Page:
After the thermosetting resin 10 has been applied to the interior surface 9, a flexible lining hose 12 is positioned in the pipeline 6. The lining hose 12 is inserted into the pipeline 6 by techniques known in the industry. Preferably, the lining hose 12 is pulled or dragged into the pipeline 6 in a collapsed state using a cable and winch-operating system (not shown) which, for example, can use ¼ inch air craft cable. The lining hose 12 is introduced directly into the pipeline 6 so that it rests on the bottom surface of the pipeline 6. While it is preferred that the lining hose 12 is dragged into the pipeline 6 to be repaired, it is also possible to invert the lining hose 12 into the pipeline 6.
 Turning now to FIG. 2, details of the construction of the lining hose 12 of the present invention is shown. The flexible lining hose 12 includes an outer layer 14 that surrounds an inner layer 16. The outer layer 14 can be made from any suitable material that is rugged and which will adhere to thermosetting resin 10. Typically, the outer layer 14 is made from a plastic material such as polyvinyl chloride, polyurethane, polyethylene, polypropylene, polyester, polyamide, or the like.
 The inner layer 16 is a layer of non-woven fibrous material, preferably felt, is permanently adhered to the outer layer of the lining hose 12. The felt inner layer 16 is provided as a suitable resin-absorbing material. More particularly, polyester-needled felt materials can be used to form the inner layer (16). These felt materials have good resin-absorbency properties. The felt material soaks up the resin so that the inner layer 16 becomes impregnated with the resin 17. The resin 17 may be applied to the inner layer 16 using vacuum, injection, or other methods known in the art. It is understood that the resin 17 can be applied to the felt inner layer 16 directly at the pipeline site where the lining hose 4 will be installed or at an off-site coating facility and then transported to the pipeline site.
 Thus, the inner layer 16 is wetted out with the thermosetting resin 17 in liquid form (“wet out”) prior to placing the lining hose 12 in the pipeline 6. As can be seen in FIG. 2, the resin 17 is absorbed by and resides within the felt inner layer 16. Thus, the felt inner layer 16 serves as a carrier for the resin 17. Resin 17 is preferably a 100% solid, slow cure, NSF-approved epoxy but also may be an NSF-approved flexible epoxy. The resin 10 and resin 17 remains in a substantially uncured state until heat is applied thereto, as discussed further below.
 Many different types of curable thermosetting resins can be used for coating the inside walls 9 of the pipeline 6 and the inner layer 16 of the lining hose 12. The thermosetting resin should have good adhesive strength and have high strength (for example, high flex modulus, flex strength, tensile modulus, and tensile strength properties.) Slow-curing resins may be used. For example, polyesters; vinyl esters such as urethane-based vinyl esters, and bisphenol A-fumarate based vinyl esters; and epoxy resins can be used. Epoxy resins are particularly preferred. For example, a assignee of the present invention employs an epoxy product under the product number S301 for resin 10 and an epoxy product under the product number T301 for resin 17. The thermosetting resin 10 is applied to the inside pipeline walls 9 and resin 17 to the felt inner layer 16 of the lining hose 12 in an uncured, liquid form. The resins 10, 17 do not substantially cure in place until heat is applied as discussed further below.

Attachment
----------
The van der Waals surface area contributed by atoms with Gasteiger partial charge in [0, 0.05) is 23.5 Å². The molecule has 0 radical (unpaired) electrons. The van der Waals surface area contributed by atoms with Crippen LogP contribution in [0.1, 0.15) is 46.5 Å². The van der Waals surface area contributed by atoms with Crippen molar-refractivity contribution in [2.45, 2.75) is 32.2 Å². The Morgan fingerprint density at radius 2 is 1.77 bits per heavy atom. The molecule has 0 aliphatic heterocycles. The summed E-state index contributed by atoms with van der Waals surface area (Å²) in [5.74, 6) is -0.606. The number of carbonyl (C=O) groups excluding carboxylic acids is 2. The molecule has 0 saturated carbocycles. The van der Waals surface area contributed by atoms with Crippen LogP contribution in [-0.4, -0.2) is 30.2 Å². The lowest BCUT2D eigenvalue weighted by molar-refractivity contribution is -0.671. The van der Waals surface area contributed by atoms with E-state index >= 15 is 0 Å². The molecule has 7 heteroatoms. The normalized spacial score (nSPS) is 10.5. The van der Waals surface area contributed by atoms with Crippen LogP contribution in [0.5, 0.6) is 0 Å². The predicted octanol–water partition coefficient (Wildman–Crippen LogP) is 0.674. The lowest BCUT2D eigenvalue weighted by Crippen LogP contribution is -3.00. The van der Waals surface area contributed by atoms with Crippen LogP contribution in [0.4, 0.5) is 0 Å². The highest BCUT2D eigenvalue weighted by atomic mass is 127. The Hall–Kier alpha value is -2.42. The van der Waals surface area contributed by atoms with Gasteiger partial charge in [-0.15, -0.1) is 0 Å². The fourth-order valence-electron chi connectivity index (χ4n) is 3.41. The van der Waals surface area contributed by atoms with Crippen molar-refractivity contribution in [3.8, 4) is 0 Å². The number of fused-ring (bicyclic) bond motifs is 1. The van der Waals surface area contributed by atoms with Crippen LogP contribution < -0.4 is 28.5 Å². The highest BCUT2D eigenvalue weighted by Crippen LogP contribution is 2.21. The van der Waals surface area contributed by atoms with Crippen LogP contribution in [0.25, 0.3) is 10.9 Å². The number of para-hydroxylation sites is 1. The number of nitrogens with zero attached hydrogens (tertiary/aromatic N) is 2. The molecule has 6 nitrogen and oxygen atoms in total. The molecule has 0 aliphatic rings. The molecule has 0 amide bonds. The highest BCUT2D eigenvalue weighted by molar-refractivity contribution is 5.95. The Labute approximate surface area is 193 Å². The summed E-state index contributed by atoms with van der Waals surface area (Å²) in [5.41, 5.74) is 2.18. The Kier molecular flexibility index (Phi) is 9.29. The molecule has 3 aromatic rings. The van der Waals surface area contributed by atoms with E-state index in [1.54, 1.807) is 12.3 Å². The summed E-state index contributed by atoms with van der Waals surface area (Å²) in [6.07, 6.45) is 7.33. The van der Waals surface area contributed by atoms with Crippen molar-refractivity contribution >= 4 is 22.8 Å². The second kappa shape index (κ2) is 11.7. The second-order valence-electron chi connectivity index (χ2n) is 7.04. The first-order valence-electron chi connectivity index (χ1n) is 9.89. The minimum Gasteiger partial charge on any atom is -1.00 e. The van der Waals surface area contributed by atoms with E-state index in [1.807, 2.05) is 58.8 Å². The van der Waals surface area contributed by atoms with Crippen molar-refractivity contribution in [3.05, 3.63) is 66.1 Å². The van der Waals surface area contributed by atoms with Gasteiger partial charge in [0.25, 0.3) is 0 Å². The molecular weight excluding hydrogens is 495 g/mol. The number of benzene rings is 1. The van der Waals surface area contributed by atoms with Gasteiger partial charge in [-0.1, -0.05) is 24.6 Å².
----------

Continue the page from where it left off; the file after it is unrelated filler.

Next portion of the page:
Referring to FIG. 3, a calibration hose, generally referred to as 18, is introduced into the resin-saturated lining hose 12 using techniques known in the industry. The calibration hose 18 can be made from materials such as polyvinyl chloride, polyurethane, polyethylene, polypropylene, polyesters, polyamides, or the like. The calibration hose 18 is not treated with a curing resin in the method of this invention. Most importantly, the calibration hose does not adhere to resin 17 residing in the felt inner layer 16.
 The calibration hose 18 is inserted so that an outer peripheral region 18 a is in communication with inner layer 16. The outer peripheral region is held in place by clamps (not shown) or the like so that an inner region 18 b may be inverted therethrough. The calibration hose 18 is filled with a pressurized fluid, namely, at middle region 18 c. Typically, water is used as the pressurized fluid by air or steam may be used. In one embodiment for introducing the calibration hose 18 into the lining hose 12, a known inversion technique is used. As the pressurized fluid is directed into the middle region, the calibration hose 18 is pulled via the inner region 18 b. The inverted calibration hose 18 walks along the inside of the lining hose 12 and expands and presses its against the inner wall 9 of the pipeline 6.